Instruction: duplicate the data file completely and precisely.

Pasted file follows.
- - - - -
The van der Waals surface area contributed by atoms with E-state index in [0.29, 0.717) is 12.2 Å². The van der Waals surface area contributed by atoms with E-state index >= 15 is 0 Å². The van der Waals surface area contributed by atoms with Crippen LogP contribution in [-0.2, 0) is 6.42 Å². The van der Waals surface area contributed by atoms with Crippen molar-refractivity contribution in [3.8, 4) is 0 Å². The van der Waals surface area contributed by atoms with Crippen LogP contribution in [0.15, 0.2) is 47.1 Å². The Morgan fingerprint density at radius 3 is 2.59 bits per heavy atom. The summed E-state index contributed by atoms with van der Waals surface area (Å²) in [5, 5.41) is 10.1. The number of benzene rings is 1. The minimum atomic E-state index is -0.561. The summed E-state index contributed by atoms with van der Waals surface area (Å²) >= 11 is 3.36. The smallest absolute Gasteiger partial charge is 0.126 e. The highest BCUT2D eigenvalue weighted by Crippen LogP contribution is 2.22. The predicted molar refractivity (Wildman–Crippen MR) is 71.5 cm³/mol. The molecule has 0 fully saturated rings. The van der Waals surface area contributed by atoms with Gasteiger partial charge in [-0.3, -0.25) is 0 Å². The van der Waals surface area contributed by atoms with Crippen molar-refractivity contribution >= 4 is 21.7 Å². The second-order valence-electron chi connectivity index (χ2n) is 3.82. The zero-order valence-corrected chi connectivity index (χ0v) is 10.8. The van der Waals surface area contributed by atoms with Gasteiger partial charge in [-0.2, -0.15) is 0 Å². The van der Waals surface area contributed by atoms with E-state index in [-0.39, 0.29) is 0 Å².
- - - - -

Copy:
The van der Waals surface area contributed by atoms with E-state index in [0.29, 0.717) is 12.2 Å². The van der Waals surface area contributed by atoms with E-state index >= 15 is 0 Å². The van der Waals surface area contributed by atoms with Crippen LogP contribution in [-0.2, 0) is 6.42 Å². The van der Waals surface area contributed by atoms with Crippen molar-refractivity contribution in [3.8, 4) is 0 Å². The van der Waals surface area contributed by atoms with Crippen LogP contribution in [0.15, 0.2) is 47.1 Å². The Morgan fingerprint density at radius 3 is 2.59 bits per heavy atom. The summed E-state index contributed by atoms with van der Waals surface area (Å²) in [5, 5.41) is 10.1. The number of benzene rings is 1. The minimum atomic E-state index is -0.561. The summed E-state index contributed by atoms with van der Waals surface area (Å²) >= 11 is 3.36. The smallest absolute Gasteiger partial charge is 0.126 e. The highest BCUT2D eigenvalue weighted by Crippen LogP contribution is 2.22. The predicted molar refractivity (Wildman–Crippen MR) is 71.5 cm³/mol. The molecule has 0 fully saturated rings. The van der Waals surface area contributed by atoms with Gasteiger partial charge in [-0.3, -0.25) is 0 Å². The van der Waals surface area contributed by atoms with Crippen molar-refractivity contribution >= 4 is 21.7 Å². The second-order valence-electron chi connectivity index (χ2n) is 3.82. The zero-order valence-corrected chi connectivity index (χ0v) is 10.8. The van der Waals surface area contributed by atoms with Gasteiger partial charge in [-0.2, -0.15) is 0 Å². The van der Waals surface area contributed by atoms with E-state index in [-0.39, 0.29) is 0 Å².